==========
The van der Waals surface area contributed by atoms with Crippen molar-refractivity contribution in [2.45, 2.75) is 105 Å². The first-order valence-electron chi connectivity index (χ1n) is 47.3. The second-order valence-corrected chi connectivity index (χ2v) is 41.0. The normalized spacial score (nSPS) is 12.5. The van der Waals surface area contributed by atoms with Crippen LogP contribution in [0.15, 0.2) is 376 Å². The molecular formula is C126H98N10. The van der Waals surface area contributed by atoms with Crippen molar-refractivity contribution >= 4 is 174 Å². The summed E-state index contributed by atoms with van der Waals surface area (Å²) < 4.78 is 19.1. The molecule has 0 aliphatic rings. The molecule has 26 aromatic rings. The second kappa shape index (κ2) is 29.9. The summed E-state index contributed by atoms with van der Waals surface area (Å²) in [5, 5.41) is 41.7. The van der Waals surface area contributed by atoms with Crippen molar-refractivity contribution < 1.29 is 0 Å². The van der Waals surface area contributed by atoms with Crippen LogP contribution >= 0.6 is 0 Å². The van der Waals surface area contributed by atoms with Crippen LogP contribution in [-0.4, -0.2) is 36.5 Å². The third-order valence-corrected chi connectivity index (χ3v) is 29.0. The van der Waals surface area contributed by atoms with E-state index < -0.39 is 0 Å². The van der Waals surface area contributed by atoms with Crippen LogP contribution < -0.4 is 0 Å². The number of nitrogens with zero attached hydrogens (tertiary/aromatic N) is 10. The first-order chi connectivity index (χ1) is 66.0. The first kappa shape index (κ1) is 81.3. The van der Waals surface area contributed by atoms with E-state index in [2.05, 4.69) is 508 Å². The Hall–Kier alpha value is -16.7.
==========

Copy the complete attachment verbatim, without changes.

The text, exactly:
The van der Waals surface area contributed by atoms with Crippen molar-refractivity contribution in [2.45, 2.75) is 105 Å². The first-order valence-electron chi connectivity index (χ1n) is 47.3. The second-order valence-corrected chi connectivity index (χ2v) is 41.0. The normalized spacial score (nSPS) is 12.5. The van der Waals surface area contributed by atoms with Crippen LogP contribution in [0.15, 0.2) is 376 Å². The molecular formula is C126H98N10. The van der Waals surface area contributed by atoms with Crippen molar-refractivity contribution >= 4 is 174 Å². The summed E-state index contributed by atoms with van der Waals surface area (Å²) < 4.78 is 19.1. The molecule has 0 aliphatic rings. The molecule has 26 aromatic rings. The second kappa shape index (κ2) is 29.9. The summed E-state index contributed by atoms with van der Waals surface area (Å²) in [5, 5.41) is 41.7. The van der Waals surface area contributed by atoms with Crippen molar-refractivity contribution < 1.29 is 0 Å². The van der Waals surface area contributed by atoms with Crippen LogP contribution >= 0.6 is 0 Å². The van der Waals surface area contributed by atoms with Crippen LogP contribution in [-0.4, -0.2) is 36.5 Å². The third-order valence-corrected chi connectivity index (χ3v) is 29.0. The van der Waals surface area contributed by atoms with E-state index < -0.39 is 0 Å². The van der Waals surface area contributed by atoms with Crippen LogP contribution < -0.4 is 0 Å². The number of nitrogens with zero attached hydrogens (tertiary/aromatic N) is 10. The first-order chi connectivity index (χ1) is 66.0. The first kappa shape index (κ1) is 81.3. The van der Waals surface area contributed by atoms with E-state index in [2.05, 4.69) is 508 Å². The Hall–Kier alpha value is -16.7.